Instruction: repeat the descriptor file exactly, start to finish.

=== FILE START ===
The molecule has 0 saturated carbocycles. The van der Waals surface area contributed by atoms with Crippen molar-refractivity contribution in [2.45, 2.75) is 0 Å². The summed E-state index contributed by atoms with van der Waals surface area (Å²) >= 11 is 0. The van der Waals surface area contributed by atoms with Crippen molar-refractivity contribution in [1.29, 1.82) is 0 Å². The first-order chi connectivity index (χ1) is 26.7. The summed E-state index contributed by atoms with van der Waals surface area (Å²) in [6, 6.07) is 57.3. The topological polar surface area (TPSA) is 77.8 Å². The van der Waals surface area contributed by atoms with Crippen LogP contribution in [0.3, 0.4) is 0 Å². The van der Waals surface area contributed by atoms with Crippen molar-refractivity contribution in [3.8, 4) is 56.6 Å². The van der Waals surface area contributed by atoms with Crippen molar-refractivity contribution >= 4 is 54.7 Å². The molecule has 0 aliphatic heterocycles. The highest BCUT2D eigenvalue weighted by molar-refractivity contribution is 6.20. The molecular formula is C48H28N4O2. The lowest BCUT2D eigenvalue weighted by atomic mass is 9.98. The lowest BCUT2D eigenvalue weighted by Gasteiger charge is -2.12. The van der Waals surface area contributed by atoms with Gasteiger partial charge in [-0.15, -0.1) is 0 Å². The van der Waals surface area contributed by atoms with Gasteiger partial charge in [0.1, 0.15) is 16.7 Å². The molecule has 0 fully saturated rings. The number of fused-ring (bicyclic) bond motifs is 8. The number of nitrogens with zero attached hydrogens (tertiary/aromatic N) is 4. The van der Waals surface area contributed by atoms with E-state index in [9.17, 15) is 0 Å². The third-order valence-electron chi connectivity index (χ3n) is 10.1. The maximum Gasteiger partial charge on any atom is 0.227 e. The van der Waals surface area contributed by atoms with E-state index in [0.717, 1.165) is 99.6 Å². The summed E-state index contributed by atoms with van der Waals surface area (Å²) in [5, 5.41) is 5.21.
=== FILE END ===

The molecule has 0 saturated carbocycles. The van der Waals surface area contributed by atoms with Crippen molar-refractivity contribution in [2.45, 2.75) is 0 Å². The summed E-state index contributed by atoms with van der Waals surface area (Å²) >= 11 is 0. The van der Waals surface area contributed by atoms with Crippen molar-refractivity contribution in [1.29, 1.82) is 0 Å². The first-order chi connectivity index (χ1) is 26.7. The summed E-state index contributed by atoms with van der Waals surface area (Å²) in [6, 6.07) is 57.3. The topological polar surface area (TPSA) is 77.8 Å². The van der Waals surface area contributed by atoms with Crippen LogP contribution in [0.3, 0.4) is 0 Å². The van der Waals surface area contributed by atoms with Crippen molar-refractivity contribution in [3.8, 4) is 56.6 Å². The van der Waals surface area contributed by atoms with Crippen molar-refractivity contribution >= 4 is 54.7 Å². The molecule has 0 aliphatic heterocycles. The highest BCUT2D eigenvalue weighted by molar-refractivity contribution is 6.20. The molecular formula is C48H28N4O2. The lowest BCUT2D eigenvalue weighted by atomic mass is 9.98. The lowest BCUT2D eigenvalue weighted by Gasteiger charge is -2.12. The van der Waals surface area contributed by atoms with Gasteiger partial charge in [-0.15, -0.1) is 0 Å². The van der Waals surface area contributed by atoms with Gasteiger partial charge in [0.1, 0.15) is 16.7 Å². The molecule has 0 fully saturated rings. The number of fused-ring (bicyclic) bond motifs is 8. The number of nitrogens with zero attached hydrogens (tertiary/aromatic N) is 4. The van der Waals surface area contributed by atoms with E-state index in [9.17, 15) is 0 Å². The third-order valence-electron chi connectivity index (χ3n) is 10.1. The maximum Gasteiger partial charge on any atom is 0.227 e. The van der Waals surface area contributed by atoms with E-state index in [0.717, 1.165) is 99.6 Å². The summed E-state index contributed by atoms with van der Waals surface area (Å²) in [5, 5.41) is 5.21.